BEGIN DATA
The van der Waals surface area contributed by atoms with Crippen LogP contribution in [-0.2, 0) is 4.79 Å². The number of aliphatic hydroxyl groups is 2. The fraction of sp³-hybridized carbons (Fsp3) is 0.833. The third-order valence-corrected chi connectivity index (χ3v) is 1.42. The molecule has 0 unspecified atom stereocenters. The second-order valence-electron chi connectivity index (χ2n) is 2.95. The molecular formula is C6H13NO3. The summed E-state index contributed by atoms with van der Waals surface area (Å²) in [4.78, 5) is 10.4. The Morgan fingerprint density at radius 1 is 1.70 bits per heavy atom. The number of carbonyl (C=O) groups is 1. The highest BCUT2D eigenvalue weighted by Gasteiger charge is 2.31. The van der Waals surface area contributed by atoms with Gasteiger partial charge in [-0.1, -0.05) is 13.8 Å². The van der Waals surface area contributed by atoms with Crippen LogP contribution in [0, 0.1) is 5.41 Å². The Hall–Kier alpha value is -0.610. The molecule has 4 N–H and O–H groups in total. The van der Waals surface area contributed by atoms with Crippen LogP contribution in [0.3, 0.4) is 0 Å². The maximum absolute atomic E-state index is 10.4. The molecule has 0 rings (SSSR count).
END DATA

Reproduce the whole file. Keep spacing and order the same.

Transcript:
The van der Waals surface area contributed by atoms with Crippen LogP contribution in [-0.2, 0) is 4.79 Å². The number of aliphatic hydroxyl groups is 2. The fraction of sp³-hybridized carbons (Fsp3) is 0.833. The third-order valence-corrected chi connectivity index (χ3v) is 1.42. The molecule has 0 unspecified atom stereocenters. The second-order valence-electron chi connectivity index (χ2n) is 2.95. The molecular formula is C6H13NO3. The summed E-state index contributed by atoms with van der Waals surface area (Å²) in [4.78, 5) is 10.4. The Morgan fingerprint density at radius 1 is 1.70 bits per heavy atom. The number of carbonyl (C=O) groups is 1. The highest BCUT2D eigenvalue weighted by Gasteiger charge is 2.31. The van der Waals surface area contributed by atoms with Gasteiger partial charge in [-0.1, -0.05) is 13.8 Å². The van der Waals surface area contributed by atoms with Crippen LogP contribution in [0, 0.1) is 5.41 Å². The Hall–Kier alpha value is -0.610. The molecule has 4 N–H and O–H groups in total. The van der Waals surface area contributed by atoms with Crippen LogP contribution in [0.3, 0.4) is 0 Å². The maximum absolute atomic E-state index is 10.4. The molecule has 0 rings (SSSR count).